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as they make; and, when iron is low, they supply the greater part of the demand. The men with large capital keep their works always running, but, when iron goes below cost, stock up the greater part of their make, leaving the market to those who are obliged to sell; and, when iron comes up again at a remunerating price, they go into the market with a large stock, and sell out to a profit; while the smaller man, having sold as fast as he made, has no stock to sell at the advanced price, and frequently becomes a bankrupt before the high price comes. One establishment cleared one million pounds sterling in a single operation of this kind in 1844.
The capital employed in one of the large English works cannot be less than five millions of dollars ; whereas the largest works in this country do not employ over $500,000, or one-tenth the capital used in England, and by far the greater number of our works have not more than one hundred thousand dollars capital, or one fiftieth the capital of large English works; so that, in comparison with their works, ours are all small, and are made to suffer in precisely the same way as the small makers in England, and, if they succeed in breaking down our works, the price of iron will be whatever they choose to ask for it, as we will be obliged to buy of them.
Another great facility they have arises from the low rate of in. terest, and the custom of the bankers to loan money on the manufactured iron, and thus enabling the maker to hold his iron for a long time, and not force it on to a weak or declining market; whereas here, we must first sell at any price we can get, in order to obtain the buyers' notes, on which to raise the money necessary to carry on the works.
Another advantage they have over us is in freights to America, in comparison with freights from the interior to the Atlantic cities. The articles we send to England occupy great space, in proportion to their value; those we receive, being often the same materials manufactured, occupy but little bulk: hence the returning vessels are always short of cargo, and will bring iron for any price, rather than buy ballast, to be thrown away on arrival here.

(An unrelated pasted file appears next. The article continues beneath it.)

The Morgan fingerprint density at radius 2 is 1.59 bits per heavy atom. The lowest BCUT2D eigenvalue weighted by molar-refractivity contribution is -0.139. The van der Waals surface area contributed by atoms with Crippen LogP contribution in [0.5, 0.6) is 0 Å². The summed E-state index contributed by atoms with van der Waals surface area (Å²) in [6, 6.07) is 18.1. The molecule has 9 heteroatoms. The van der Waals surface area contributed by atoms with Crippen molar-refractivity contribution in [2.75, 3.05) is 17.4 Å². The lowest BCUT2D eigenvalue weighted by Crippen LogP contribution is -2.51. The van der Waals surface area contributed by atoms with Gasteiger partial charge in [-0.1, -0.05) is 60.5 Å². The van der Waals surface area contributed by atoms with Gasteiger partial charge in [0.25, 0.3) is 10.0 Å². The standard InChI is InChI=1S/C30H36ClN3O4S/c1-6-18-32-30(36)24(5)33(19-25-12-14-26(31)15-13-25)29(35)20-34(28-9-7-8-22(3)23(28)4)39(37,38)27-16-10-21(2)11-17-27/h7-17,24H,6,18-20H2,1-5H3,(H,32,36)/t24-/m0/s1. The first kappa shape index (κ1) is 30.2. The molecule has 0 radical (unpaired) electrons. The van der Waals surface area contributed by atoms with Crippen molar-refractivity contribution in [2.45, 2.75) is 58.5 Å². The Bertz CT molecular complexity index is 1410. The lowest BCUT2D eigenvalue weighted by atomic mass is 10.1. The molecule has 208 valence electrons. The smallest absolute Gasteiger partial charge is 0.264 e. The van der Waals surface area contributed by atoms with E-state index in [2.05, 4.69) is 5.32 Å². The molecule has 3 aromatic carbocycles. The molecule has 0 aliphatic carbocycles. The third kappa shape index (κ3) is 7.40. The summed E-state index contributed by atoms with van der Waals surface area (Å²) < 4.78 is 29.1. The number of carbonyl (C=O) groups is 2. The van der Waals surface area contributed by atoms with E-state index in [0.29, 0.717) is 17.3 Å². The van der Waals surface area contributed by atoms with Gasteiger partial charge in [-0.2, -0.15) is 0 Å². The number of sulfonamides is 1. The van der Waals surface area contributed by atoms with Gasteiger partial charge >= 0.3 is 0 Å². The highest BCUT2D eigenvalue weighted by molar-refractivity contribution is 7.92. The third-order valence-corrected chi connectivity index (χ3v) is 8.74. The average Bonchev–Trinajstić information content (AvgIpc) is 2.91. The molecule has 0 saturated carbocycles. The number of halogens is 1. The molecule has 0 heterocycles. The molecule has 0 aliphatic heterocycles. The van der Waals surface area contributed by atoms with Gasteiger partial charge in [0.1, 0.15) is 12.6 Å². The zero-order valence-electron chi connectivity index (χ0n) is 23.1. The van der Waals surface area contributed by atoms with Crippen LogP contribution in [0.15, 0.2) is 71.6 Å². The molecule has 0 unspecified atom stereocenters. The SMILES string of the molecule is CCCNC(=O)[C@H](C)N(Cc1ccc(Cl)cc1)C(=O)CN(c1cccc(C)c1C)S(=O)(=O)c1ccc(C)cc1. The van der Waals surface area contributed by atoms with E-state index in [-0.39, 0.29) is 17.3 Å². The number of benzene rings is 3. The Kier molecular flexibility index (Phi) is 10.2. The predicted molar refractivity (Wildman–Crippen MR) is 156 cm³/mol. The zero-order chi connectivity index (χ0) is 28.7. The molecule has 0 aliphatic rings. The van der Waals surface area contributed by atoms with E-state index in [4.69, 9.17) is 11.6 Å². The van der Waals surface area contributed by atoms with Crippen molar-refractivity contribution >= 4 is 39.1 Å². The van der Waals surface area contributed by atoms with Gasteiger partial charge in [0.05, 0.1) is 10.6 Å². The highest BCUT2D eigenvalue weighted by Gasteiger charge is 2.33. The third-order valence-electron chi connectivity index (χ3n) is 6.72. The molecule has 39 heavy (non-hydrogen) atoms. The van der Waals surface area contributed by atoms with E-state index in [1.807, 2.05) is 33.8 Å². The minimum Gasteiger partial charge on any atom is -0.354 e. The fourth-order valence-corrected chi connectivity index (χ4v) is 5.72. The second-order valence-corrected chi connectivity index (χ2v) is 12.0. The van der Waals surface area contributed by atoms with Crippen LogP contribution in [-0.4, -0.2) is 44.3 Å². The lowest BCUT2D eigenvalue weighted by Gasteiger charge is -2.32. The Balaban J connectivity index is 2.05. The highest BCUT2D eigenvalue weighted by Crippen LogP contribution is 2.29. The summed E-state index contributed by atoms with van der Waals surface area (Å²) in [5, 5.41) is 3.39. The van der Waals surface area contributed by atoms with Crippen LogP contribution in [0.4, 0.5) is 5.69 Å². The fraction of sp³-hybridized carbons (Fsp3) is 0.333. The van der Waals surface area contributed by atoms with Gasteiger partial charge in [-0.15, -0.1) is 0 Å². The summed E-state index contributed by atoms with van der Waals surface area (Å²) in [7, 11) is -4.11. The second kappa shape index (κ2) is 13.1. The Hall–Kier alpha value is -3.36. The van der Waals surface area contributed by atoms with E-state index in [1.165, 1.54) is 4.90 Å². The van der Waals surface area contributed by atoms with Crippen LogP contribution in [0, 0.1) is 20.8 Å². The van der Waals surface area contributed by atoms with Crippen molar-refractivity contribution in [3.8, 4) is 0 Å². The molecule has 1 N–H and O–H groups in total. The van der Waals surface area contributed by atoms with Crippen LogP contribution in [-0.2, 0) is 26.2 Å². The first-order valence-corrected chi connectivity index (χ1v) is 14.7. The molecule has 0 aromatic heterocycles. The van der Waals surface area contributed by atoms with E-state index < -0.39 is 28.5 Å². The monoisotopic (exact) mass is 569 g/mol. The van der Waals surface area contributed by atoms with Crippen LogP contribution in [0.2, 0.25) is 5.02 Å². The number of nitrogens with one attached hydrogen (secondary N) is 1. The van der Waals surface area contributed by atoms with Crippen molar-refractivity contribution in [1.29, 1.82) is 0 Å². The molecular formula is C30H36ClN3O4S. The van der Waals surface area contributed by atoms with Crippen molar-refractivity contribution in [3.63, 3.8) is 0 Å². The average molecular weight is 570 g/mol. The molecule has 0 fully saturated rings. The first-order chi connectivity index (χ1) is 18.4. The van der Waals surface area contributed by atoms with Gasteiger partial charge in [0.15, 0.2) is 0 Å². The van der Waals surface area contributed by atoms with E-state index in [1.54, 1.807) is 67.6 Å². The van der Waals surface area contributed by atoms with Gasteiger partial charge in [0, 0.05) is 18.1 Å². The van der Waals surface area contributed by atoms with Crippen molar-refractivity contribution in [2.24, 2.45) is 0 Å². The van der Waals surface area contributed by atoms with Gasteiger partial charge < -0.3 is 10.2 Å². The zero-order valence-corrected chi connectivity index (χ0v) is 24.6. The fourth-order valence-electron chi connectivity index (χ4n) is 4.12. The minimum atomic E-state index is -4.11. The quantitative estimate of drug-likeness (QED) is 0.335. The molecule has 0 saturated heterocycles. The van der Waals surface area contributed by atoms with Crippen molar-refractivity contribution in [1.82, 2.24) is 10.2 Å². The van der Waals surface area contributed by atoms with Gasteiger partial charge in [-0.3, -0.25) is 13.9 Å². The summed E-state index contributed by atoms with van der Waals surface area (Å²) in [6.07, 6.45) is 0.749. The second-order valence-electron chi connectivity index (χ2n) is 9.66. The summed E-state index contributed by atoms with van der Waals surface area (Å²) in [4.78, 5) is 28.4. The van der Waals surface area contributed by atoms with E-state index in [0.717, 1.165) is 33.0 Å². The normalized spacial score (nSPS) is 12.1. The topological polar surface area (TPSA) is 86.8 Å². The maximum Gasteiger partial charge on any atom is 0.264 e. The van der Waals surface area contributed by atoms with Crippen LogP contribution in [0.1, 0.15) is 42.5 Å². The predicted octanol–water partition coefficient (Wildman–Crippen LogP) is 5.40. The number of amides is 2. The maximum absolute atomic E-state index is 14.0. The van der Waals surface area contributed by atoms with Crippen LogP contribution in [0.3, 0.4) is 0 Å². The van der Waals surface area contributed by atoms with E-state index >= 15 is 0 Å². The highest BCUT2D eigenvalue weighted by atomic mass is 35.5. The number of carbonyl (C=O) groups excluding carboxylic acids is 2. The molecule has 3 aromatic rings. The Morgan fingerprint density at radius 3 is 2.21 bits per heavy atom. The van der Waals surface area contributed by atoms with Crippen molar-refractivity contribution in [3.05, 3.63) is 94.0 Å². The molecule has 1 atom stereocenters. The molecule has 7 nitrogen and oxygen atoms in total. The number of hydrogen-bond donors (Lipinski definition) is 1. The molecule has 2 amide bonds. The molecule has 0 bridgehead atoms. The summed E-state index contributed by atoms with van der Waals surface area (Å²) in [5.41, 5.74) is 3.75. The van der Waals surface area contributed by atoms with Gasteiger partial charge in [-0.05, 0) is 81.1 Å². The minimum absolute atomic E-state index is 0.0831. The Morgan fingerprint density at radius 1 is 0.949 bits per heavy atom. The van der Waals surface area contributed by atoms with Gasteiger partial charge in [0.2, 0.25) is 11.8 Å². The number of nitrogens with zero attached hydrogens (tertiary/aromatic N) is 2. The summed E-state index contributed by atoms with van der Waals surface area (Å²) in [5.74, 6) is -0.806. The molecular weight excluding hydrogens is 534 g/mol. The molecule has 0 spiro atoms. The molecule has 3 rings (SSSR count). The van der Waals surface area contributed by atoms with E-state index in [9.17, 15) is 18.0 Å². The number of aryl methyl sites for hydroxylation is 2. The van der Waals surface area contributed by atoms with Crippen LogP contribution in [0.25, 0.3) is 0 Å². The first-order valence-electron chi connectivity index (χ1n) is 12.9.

But the freights and tolls on our canals and railroads are always the same, and will average higher than the freight from England.
In view of these facts, upon what ground can it be expected that a repeal of the tariff will reduce the price of rails ? It is shown that the large establishments in Great Britain are able to hold their stocks for years, and that they actually do so whenever they deem it to be their interest to pursue such a course. of the duties on rails would put an end to the building of mills in the United States for making them; for with the history of the Iron trade in this country and in Great Britain before him no in
A repeal dividual possessing ordinary prudence would risk his capital and labor in erecting works to manufacture railroad iron.
Under the operation of the compromise tariff, the Iron business had become almost completely broken down before the year 1842. The tariff of that year brought again into operation the furnaces which had been abandoned, and caused many more to be erected. Under that law the Iron business prospered, and was rapidly gaining strength, when it was again checked by the act of Congress of 1846. The great demand for Iron in Great Britain, in the years 1846 and 1847, for the construction of railroads in that country, prevented the operation of the law of 1846 from being seriously felt until about two years after its passage.